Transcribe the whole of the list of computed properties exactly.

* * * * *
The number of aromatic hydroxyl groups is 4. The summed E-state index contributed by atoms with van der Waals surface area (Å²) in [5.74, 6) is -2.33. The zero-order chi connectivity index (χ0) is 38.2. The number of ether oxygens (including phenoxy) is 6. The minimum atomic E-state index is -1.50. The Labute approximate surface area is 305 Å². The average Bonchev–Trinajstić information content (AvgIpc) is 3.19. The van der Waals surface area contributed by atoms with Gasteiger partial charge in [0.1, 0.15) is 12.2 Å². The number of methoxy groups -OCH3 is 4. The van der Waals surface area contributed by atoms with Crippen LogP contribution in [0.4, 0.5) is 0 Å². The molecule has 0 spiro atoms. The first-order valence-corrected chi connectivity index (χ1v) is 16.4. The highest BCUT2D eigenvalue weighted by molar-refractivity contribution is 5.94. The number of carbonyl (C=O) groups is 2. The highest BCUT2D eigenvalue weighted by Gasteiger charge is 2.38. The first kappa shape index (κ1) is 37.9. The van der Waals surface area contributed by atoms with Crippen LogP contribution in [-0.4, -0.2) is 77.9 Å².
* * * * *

The number of aromatic hydroxyl groups is 4. The summed E-state index contributed by atoms with van der Waals surface area (Å²) in [5.74, 6) is -2.33. The zero-order chi connectivity index (χ0) is 38.2. The number of ether oxygens (including phenoxy) is 6. The minimum atomic E-state index is -1.50. The Labute approximate surface area is 305 Å². The average Bonchev–Trinajstić information content (AvgIpc) is 3.19. The van der Waals surface area contributed by atoms with Gasteiger partial charge in [0.1, 0.15) is 12.2 Å². The number of methoxy groups -OCH3 is 4. The van der Waals surface area contributed by atoms with Crippen LogP contribution in [0.4, 0.5) is 0 Å². The molecule has 0 spiro atoms. The first-order valence-corrected chi connectivity index (χ1v) is 16.4. The highest BCUT2D eigenvalue weighted by molar-refractivity contribution is 5.94. The number of carbonyl (C=O) groups is 2. The highest BCUT2D eigenvalue weighted by Gasteiger charge is 2.38. The first kappa shape index (κ1) is 37.9. The van der Waals surface area contributed by atoms with Crippen LogP contribution in [-0.4, -0.2) is 77.9 Å².